Horizontal Ownership

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Οριζόντια Ιδιοκτησία

Establishment of Horizontal Ownership is the act by which the owner of a property divides it and creates more self-sufficient and independent properties, each of which has a certain co-ownership percentage on the plot and on the common parts of the building (foundation, roof, yards and so on). A separate horizontal ownership may be constituted by one or more entire floors that are organically connected between them or a condominium.

It was legally constituted with the law (L. 3471) of 1929 on ownership by floor. It recognizes the per-floor or part –of-floor ownership in the same building, implying the potential   ownership of one building by more than one legal person. This marked a crucial change in the relationship of habitants with their built environment. [1]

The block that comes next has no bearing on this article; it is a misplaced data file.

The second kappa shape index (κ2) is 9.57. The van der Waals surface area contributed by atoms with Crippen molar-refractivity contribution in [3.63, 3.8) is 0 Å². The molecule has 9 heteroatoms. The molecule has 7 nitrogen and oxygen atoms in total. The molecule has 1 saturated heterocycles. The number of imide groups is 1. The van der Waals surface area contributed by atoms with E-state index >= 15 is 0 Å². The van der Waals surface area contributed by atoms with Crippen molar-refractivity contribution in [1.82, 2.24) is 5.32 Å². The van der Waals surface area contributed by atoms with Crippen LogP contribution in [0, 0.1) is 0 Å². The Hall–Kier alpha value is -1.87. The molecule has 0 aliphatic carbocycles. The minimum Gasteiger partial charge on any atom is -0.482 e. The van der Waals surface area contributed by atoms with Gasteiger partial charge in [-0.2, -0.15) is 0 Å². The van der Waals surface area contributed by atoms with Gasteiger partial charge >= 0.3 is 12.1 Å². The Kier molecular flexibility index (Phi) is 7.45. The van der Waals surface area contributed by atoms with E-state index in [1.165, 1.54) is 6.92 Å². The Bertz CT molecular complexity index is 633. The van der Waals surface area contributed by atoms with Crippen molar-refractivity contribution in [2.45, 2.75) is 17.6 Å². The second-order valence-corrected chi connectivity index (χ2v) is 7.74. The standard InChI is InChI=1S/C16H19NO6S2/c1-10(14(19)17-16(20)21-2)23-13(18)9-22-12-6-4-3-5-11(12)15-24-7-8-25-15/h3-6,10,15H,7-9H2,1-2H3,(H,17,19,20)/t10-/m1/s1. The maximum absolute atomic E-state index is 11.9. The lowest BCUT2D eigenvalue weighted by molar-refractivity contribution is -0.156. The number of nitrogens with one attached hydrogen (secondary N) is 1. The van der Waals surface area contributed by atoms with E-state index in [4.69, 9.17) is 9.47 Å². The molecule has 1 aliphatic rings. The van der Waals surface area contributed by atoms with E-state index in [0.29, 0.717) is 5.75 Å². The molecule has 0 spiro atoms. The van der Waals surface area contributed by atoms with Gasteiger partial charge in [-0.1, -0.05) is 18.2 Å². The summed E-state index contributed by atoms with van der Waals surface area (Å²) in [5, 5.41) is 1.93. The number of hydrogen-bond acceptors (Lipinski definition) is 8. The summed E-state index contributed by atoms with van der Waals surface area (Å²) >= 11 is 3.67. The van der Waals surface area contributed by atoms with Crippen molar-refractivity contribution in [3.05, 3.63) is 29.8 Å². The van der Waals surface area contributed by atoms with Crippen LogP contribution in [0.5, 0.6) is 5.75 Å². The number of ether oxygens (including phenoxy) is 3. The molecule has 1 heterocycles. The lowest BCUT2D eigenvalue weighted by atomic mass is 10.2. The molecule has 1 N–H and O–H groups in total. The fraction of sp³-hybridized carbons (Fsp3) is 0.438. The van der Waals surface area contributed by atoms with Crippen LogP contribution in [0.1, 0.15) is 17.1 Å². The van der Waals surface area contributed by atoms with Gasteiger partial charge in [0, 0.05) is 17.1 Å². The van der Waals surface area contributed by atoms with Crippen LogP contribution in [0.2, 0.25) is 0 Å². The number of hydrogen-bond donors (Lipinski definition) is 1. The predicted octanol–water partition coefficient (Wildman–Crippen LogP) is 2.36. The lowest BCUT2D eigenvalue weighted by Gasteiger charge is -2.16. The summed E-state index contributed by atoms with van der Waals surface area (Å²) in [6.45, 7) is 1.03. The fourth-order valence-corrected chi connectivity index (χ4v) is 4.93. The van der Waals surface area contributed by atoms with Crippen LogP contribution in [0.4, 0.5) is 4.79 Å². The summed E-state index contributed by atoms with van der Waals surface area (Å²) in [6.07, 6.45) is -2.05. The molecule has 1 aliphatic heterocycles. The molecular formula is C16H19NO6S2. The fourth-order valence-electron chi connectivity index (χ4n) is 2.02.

The law had as a direct aim to control the extension of the city through prioritizing density and high buildings in the center. The construction of high buildings (polykatoikia), was enabled through this sharing of the cost between more owners. It was also an answer to the housing deficit occurred after the massive influx of refugees from Minor Asia. Above all horizontal ownership was a measure to boost the economy and productivity. The new housing/ownership unit of the apartment introduced the concept of housing as a real-estate product linked to the market fluctuations.

 

[1] Marmaras, Manolis (1991), The urban polykatoikia of the interwar-era Athens and the beginning of the intensive exploitation of urban land. (Η αστική πολυκατοικία της μεσοπολεμικής Αθήνας η αρχή της εντατικής εκμετάλλευσης του αστικού εδάφους), Cultural Technical Foundation ETVA (ΕΤΒΑ) p.16

 

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About Κ.Θ.

Urban narratives, theory and research